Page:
a few years ago, we got a 1.5 year old standard poodle from a rescue (my daughter’s dream breed)- for over two weeks, he would wag his tail and be all friendly- not one bark! I was afraid his voice box had been removed. We finally heard his bark (rather ferocious sounding) when a postman tried to open the back gate (I later learned that it is only the miniature poodle that is yippy)

  9. ckdexterhaven says:

    Katherine, when I was a kid, we would drive thru Gallupand Window Rock. I remember crying every time I would see a feral dog out there. So sad!

  10. JARay says:

    We have a TV advert here in Australia in which one man blows on a mouth-organ and, what looks like a dingo(wild dog) sitting beside him, sings along to the mouth-organ.

  11. While I suppose that some abandoned domesticated dogs would form packs, I am more inclined to believe that most of them would simply starve if they had no one to feed them, just as most humans today would probably starve if they no longer could obtain food at a supermarket. Learning skills as needed isn’t always the easiest thing to do, which of course is a good reason to learn those skills before they are needed.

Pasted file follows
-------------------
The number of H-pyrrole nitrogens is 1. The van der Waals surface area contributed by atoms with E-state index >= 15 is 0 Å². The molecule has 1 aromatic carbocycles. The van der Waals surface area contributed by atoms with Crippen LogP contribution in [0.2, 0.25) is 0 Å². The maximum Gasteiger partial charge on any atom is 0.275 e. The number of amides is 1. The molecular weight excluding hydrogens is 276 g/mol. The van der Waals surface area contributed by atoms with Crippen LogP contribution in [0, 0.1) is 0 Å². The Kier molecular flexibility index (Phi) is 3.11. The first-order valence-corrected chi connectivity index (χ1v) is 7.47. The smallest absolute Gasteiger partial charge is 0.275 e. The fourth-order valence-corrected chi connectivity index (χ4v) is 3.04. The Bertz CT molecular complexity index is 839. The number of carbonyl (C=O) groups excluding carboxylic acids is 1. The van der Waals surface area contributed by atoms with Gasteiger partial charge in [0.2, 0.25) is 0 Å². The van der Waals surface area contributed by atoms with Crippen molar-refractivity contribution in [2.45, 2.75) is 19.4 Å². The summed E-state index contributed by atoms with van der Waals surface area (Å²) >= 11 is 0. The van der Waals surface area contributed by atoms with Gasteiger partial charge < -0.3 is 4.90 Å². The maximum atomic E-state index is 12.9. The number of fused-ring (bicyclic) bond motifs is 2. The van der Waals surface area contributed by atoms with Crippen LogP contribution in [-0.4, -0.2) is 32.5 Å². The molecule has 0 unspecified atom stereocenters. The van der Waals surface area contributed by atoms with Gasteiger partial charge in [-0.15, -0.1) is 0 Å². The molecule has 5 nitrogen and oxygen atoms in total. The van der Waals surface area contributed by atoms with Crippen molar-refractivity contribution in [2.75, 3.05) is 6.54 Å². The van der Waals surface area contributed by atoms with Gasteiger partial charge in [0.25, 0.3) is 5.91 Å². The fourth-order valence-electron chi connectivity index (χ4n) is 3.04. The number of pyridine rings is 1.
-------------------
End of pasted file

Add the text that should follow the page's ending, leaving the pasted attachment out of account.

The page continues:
12. RichR says:

    Here in Texas we had a coyote attack Governor Rick Perry and his dog. The Governor pulled out his Ruger LCP and shot the coyote dead. Liberals decried his inhumanity. Ruger issued a commemorative Perry edition of the LCP. Texans still have their heads screwed on straight.

  13. Maltese says: